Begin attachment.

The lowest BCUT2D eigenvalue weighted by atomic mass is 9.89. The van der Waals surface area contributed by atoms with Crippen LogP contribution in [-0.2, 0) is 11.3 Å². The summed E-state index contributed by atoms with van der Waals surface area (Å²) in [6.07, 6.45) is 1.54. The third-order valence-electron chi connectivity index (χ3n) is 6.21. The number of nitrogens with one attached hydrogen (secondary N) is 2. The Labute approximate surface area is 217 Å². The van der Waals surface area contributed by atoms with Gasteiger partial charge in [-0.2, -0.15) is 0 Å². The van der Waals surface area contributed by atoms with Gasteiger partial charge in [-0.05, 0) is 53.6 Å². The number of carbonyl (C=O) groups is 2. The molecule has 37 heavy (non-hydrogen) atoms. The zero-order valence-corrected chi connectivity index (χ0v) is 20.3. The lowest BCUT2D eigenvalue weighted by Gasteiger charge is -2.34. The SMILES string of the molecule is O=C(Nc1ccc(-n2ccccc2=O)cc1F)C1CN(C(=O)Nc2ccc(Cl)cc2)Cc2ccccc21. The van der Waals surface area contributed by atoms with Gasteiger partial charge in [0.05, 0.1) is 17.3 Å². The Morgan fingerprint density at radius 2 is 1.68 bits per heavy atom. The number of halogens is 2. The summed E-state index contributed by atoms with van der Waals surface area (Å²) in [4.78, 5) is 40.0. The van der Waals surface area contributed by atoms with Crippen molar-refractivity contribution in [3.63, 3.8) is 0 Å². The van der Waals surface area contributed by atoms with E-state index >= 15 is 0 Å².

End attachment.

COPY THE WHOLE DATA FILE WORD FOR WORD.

The lowest BCUT2D eigenvalue weighted by atomic mass is 9.89. The van der Waals surface area contributed by atoms with Crippen LogP contribution in [-0.2, 0) is 11.3 Å². The summed E-state index contributed by atoms with van der Waals surface area (Å²) in [6.07, 6.45) is 1.54. The third-order valence-electron chi connectivity index (χ3n) is 6.21. The number of nitrogens with one attached hydrogen (secondary N) is 2. The Labute approximate surface area is 217 Å². The van der Waals surface area contributed by atoms with Gasteiger partial charge in [-0.2, -0.15) is 0 Å². The van der Waals surface area contributed by atoms with Gasteiger partial charge in [-0.05, 0) is 53.6 Å². The number of carbonyl (C=O) groups is 2. The molecule has 37 heavy (non-hydrogen) atoms. The zero-order valence-corrected chi connectivity index (χ0v) is 20.3. The lowest BCUT2D eigenvalue weighted by Gasteiger charge is -2.34. The SMILES string of the molecule is O=C(Nc1ccc(-n2ccccc2=O)cc1F)C1CN(C(=O)Nc2ccc(Cl)cc2)Cc2ccccc21. The van der Waals surface area contributed by atoms with Gasteiger partial charge in [0.05, 0.1) is 17.3 Å². The Morgan fingerprint density at radius 2 is 1.68 bits per heavy atom. The number of halogens is 2. The summed E-state index contributed by atoms with van der Waals surface area (Å²) in [4.78, 5) is 40.0. The van der Waals surface area contributed by atoms with Crippen molar-refractivity contribution in [3.63, 3.8) is 0 Å². The van der Waals surface area contributed by atoms with E-state index >= 15 is 0 Å².